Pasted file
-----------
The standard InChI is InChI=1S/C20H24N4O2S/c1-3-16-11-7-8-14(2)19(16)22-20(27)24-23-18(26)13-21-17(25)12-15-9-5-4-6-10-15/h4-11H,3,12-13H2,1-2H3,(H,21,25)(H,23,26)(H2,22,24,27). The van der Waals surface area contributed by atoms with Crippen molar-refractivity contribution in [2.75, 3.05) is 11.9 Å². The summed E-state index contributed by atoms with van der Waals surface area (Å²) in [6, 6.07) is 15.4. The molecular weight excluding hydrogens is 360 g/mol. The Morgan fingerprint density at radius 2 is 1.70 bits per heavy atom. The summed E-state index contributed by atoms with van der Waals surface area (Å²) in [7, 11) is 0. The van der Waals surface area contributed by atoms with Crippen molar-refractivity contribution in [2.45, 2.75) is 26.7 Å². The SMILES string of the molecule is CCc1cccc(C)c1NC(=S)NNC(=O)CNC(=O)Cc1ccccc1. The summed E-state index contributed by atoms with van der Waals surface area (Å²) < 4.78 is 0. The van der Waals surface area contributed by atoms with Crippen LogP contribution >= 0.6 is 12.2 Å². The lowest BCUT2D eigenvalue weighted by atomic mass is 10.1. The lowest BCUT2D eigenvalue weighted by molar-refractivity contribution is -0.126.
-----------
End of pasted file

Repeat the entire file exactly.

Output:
The standard InChI is InChI=1S/C20H24N4O2S/c1-3-16-11-7-8-14(2)19(16)22-20(27)24-23-18(26)13-21-17(25)12-15-9-5-4-6-10-15/h4-11H,3,12-13H2,1-2H3,(H,21,25)(H,23,26)(H2,22,24,27). The van der Waals surface area contributed by atoms with Crippen molar-refractivity contribution in [2.75, 3.05) is 11.9 Å². The summed E-state index contributed by atoms with van der Waals surface area (Å²) in [6, 6.07) is 15.4. The molecular weight excluding hydrogens is 360 g/mol. The Morgan fingerprint density at radius 2 is 1.70 bits per heavy atom. The summed E-state index contributed by atoms with van der Waals surface area (Å²) in [7, 11) is 0. The van der Waals surface area contributed by atoms with Crippen molar-refractivity contribution in [2.45, 2.75) is 26.7 Å². The SMILES string of the molecule is CCc1cccc(C)c1NC(=S)NNC(=O)CNC(=O)Cc1ccccc1. The summed E-state index contributed by atoms with van der Waals surface area (Å²) < 4.78 is 0. The van der Waals surface area contributed by atoms with Crippen LogP contribution >= 0.6 is 12.2 Å². The lowest BCUT2D eigenvalue weighted by atomic mass is 10.1. The lowest BCUT2D eigenvalue weighted by molar-refractivity contribution is -0.126.